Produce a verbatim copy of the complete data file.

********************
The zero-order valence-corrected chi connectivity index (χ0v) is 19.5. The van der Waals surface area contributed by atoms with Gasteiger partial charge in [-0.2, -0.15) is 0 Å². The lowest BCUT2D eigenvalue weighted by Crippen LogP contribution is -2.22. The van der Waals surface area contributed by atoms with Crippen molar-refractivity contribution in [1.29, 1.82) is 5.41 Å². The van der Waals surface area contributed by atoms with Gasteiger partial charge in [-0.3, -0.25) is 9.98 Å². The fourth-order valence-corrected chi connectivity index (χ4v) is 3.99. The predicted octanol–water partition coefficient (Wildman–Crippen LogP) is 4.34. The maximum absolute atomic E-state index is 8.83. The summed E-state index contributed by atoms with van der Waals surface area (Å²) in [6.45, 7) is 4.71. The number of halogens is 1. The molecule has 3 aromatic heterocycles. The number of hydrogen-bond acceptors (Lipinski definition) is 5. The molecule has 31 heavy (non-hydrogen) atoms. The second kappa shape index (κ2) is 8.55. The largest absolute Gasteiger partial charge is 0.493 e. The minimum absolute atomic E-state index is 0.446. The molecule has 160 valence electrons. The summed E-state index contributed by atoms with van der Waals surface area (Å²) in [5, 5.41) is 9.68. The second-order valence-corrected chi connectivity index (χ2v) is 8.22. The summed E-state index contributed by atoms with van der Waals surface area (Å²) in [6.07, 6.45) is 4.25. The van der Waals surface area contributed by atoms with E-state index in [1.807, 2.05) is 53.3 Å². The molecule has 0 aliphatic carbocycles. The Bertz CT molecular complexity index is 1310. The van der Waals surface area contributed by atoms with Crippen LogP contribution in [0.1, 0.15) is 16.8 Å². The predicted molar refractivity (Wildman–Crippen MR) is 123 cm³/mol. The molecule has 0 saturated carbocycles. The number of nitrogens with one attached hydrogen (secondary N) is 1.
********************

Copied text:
The zero-order valence-corrected chi connectivity index (χ0v) is 19.5. The van der Waals surface area contributed by atoms with Gasteiger partial charge in [-0.2, -0.15) is 0 Å². The lowest BCUT2D eigenvalue weighted by Crippen LogP contribution is -2.22. The van der Waals surface area contributed by atoms with Crippen molar-refractivity contribution in [1.29, 1.82) is 5.41 Å². The van der Waals surface area contributed by atoms with Gasteiger partial charge in [-0.3, -0.25) is 9.98 Å². The fourth-order valence-corrected chi connectivity index (χ4v) is 3.99. The predicted octanol–water partition coefficient (Wildman–Crippen LogP) is 4.34. The maximum absolute atomic E-state index is 8.83. The summed E-state index contributed by atoms with van der Waals surface area (Å²) in [6.45, 7) is 4.71. The number of halogens is 1. The molecule has 3 aromatic heterocycles. The number of hydrogen-bond acceptors (Lipinski definition) is 5. The molecule has 31 heavy (non-hydrogen) atoms. The second kappa shape index (κ2) is 8.55. The largest absolute Gasteiger partial charge is 0.493 e. The minimum absolute atomic E-state index is 0.446. The molecule has 160 valence electrons. The summed E-state index contributed by atoms with van der Waals surface area (Å²) in [5, 5.41) is 9.68. The second-order valence-corrected chi connectivity index (χ2v) is 8.22. The summed E-state index contributed by atoms with van der Waals surface area (Å²) in [6.07, 6.45) is 4.25. The van der Waals surface area contributed by atoms with E-state index in [1.807, 2.05) is 53.3 Å². The molecule has 0 aliphatic carbocycles. The Bertz CT molecular complexity index is 1310. The van der Waals surface area contributed by atoms with Crippen LogP contribution in [0.1, 0.15) is 16.8 Å². The predicted molar refractivity (Wildman–Crippen MR) is 123 cm³/mol. The molecule has 0 saturated carbocycles. The number of nitrogens with one attached hydrogen (secondary N) is 1.